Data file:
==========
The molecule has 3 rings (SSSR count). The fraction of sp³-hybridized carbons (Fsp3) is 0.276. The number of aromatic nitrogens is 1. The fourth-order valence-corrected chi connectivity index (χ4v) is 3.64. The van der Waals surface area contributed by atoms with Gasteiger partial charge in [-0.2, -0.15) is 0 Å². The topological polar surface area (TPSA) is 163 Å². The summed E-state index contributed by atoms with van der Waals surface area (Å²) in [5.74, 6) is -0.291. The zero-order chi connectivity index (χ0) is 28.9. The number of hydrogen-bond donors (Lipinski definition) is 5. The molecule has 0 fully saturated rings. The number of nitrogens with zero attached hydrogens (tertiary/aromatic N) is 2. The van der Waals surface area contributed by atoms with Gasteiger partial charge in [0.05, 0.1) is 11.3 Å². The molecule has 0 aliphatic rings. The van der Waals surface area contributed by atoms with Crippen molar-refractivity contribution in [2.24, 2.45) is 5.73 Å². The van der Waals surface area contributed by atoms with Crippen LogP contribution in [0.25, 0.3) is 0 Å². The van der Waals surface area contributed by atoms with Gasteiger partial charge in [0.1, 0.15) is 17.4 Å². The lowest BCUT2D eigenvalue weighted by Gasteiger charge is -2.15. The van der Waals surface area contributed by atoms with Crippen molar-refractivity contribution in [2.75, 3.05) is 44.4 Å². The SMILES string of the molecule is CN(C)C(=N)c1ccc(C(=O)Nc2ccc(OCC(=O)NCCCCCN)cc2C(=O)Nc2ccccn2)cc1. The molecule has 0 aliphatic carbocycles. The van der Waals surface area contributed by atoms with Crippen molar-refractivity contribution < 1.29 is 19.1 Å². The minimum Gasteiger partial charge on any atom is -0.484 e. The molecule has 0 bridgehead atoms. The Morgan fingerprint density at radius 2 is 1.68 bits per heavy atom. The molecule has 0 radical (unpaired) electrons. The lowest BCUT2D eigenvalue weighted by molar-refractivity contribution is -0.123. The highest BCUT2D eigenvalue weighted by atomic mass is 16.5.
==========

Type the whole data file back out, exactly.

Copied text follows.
The molecule has 3 rings (SSSR count). The fraction of sp³-hybridized carbons (Fsp3) is 0.276. The number of aromatic nitrogens is 1. The fourth-order valence-corrected chi connectivity index (χ4v) is 3.64. The van der Waals surface area contributed by atoms with Gasteiger partial charge in [-0.2, -0.15) is 0 Å². The topological polar surface area (TPSA) is 163 Å². The summed E-state index contributed by atoms with van der Waals surface area (Å²) in [5.74, 6) is -0.291. The zero-order chi connectivity index (χ0) is 28.9. The number of hydrogen-bond donors (Lipinski definition) is 5. The molecule has 0 fully saturated rings. The number of nitrogens with zero attached hydrogens (tertiary/aromatic N) is 2. The van der Waals surface area contributed by atoms with Gasteiger partial charge in [0.05, 0.1) is 11.3 Å². The molecule has 0 aliphatic rings. The van der Waals surface area contributed by atoms with Crippen molar-refractivity contribution in [2.24, 2.45) is 5.73 Å². The van der Waals surface area contributed by atoms with Crippen LogP contribution in [0.25, 0.3) is 0 Å². The van der Waals surface area contributed by atoms with Gasteiger partial charge in [0.1, 0.15) is 17.4 Å². The lowest BCUT2D eigenvalue weighted by Gasteiger charge is -2.15. The van der Waals surface area contributed by atoms with Crippen molar-refractivity contribution in [2.75, 3.05) is 44.4 Å². The SMILES string of the molecule is CN(C)C(=N)c1ccc(C(=O)Nc2ccc(OCC(=O)NCCCCCN)cc2C(=O)Nc2ccccn2)cc1. The molecule has 0 aliphatic carbocycles. The van der Waals surface area contributed by atoms with Crippen molar-refractivity contribution < 1.29 is 19.1 Å². The minimum Gasteiger partial charge on any atom is -0.484 e. The molecule has 0 bridgehead atoms. The Morgan fingerprint density at radius 2 is 1.68 bits per heavy atom. The molecule has 0 radical (unpaired) electrons. The lowest BCUT2D eigenvalue weighted by molar-refractivity contribution is -0.123. The highest BCUT2D eigenvalue weighted by atomic mass is 16.5.